In the midst of our pursuit of God, we can sometimes focus so much on the seriousness of discipleship that we miss out on the joy of our life with God. For me personally, there are times when I emphasize the challenges or trials on this earth to the point that I ignore or unwittingly downplay the gracious gift of our joyful life with God.
Of course, it is true that we are citizens of a heavenly home, who are, in a sense, just passing through this land of earth for a limited time. The writer of Hebrews makes this clear as he rehearses the faith-filled pursuers of God in the Bible. We read:
All these people were still living by faith when they died. They did not receive the things promised; they only saw them and welcomed them from a distance. And they admitted that they were aliens and strangers on earth. (Hebrews 11:13)
Our sense of displacement is an unavoidable aspect of our life on earth. As the old song says: “I am a pilgrim and a stranger traveling through this wearisome land.”
Yet it is also true that God is the creator of joy, who longs Read More »
I do not think that the life of Heaven bears any analogy to play or dance in respect of frivolity. I do think that while we are in this ‘valley of tears,’ cursed with labour, hemmed round with necessities, tripped up with frustrations, doomed to perpetual plannings, puzzlings, and anxieties, certain qualities that must belong to the celestial condition have no chance to get through, can project no image of themselves, except in activities which, for us here and now, are frivolous.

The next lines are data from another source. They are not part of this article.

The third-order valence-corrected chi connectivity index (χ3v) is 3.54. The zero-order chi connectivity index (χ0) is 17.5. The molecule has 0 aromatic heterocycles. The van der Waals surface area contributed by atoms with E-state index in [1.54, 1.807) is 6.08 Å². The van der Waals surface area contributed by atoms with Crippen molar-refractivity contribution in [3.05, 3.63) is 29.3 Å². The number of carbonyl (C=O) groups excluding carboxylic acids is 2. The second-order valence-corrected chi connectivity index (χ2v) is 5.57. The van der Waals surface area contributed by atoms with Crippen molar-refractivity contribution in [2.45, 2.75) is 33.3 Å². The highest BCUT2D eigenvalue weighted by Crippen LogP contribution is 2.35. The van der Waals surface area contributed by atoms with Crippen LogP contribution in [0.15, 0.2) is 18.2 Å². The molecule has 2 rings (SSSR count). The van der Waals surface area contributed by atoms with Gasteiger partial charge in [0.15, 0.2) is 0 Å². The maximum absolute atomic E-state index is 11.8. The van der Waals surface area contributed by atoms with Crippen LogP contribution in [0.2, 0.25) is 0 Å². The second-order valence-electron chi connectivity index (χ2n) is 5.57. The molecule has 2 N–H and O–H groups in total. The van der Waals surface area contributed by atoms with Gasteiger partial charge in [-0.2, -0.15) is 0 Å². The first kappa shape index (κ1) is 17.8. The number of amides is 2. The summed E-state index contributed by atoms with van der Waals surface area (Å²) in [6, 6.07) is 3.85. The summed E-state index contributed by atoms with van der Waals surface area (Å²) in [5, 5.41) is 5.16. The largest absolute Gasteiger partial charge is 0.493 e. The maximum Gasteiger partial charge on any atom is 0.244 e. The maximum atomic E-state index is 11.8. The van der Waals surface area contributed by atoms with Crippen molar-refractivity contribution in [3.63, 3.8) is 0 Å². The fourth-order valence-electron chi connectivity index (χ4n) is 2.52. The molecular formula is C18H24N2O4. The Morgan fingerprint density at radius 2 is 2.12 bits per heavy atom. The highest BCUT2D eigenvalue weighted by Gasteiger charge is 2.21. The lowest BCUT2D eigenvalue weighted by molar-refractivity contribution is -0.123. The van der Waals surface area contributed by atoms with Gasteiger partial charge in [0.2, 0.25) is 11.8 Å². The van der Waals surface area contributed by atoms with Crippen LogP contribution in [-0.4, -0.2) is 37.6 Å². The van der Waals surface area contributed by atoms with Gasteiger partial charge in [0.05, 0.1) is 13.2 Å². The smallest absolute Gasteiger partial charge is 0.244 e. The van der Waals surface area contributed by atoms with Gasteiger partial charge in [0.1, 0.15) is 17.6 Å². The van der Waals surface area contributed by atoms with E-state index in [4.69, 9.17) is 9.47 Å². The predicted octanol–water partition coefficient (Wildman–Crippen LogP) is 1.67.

For surely we must suppose the life of the blessed to be an end in itself, indeed The End: to be utterly spontaneous; to be the complete reconciliation of boundless freedom with order–with the most delicately adjusted, supple, intricate, and beautiful order?
How can you find any image of this in the ‘serious’ activities either of our natural or of our (present) spiritual life? Either in our precarious and heart-broken affections or in the Way which is always, in some degree, a via crucis?
No, Malcolm. It is only in our ‘hours-off,’ only in our moments of permitted festivity, that we find an analogy. Dance and game are frivolous, unimportant down here; for ‘down here’ is not their natural place. Here, they are a moment’s rest from the life we were place here to live.
But in this world everything is upside down. That which , if it could be prolonged here, would be a truancy, is likest that which in a better country is the End of ends. Joy is the serious business of Heaven.
– C.S. Lewis, Letters to Malcolm: Chiefly on Prayer (San Diego: Harvest, 1964), 92-93.
As we continued our series, “Name Above All Names,” this past weekend at Eastbrook Church, I looked at one of Jesus’ most revered titles: Son of God. With roots in the promises to Abraham and David, Jesus’ identity as the Son of God stretches all the way before Creation and speaks of His unique relationship with God the Father and way of living upon earth.
We bless Thee, O most high God and Lord of mercy,
Who art ever doing numberless great and inscrutable things with us,
glorious and wonderful;
Who grantest to us sleep for rest from our infirmities,
and repose from the burdens of our much toiling flesh.
We thank Thee that Thou hast not destroyed us with our sins,
but hast loved us as ever,
and though we are sunk in despair,
Thou hast raised us up to glorify Thy power.
Therefore we implore Thy incomparable goodness,
enlighten the eyes of our understanding
and raise up our mind from the heavy sleep of indolence;
open our mouth and fill it with Thy praise,
that we may be able undistracted to sing and confess Thee,
Who art God glorified in all and by all,
the eternal Father, with Thy only-begotten Son,
and Thy all-holy and good and life-giving Spirit,
now and ever, and to the ages of ages.
By St. Basil the Great, 4th century Bishop of Caesarea and defender of the faith.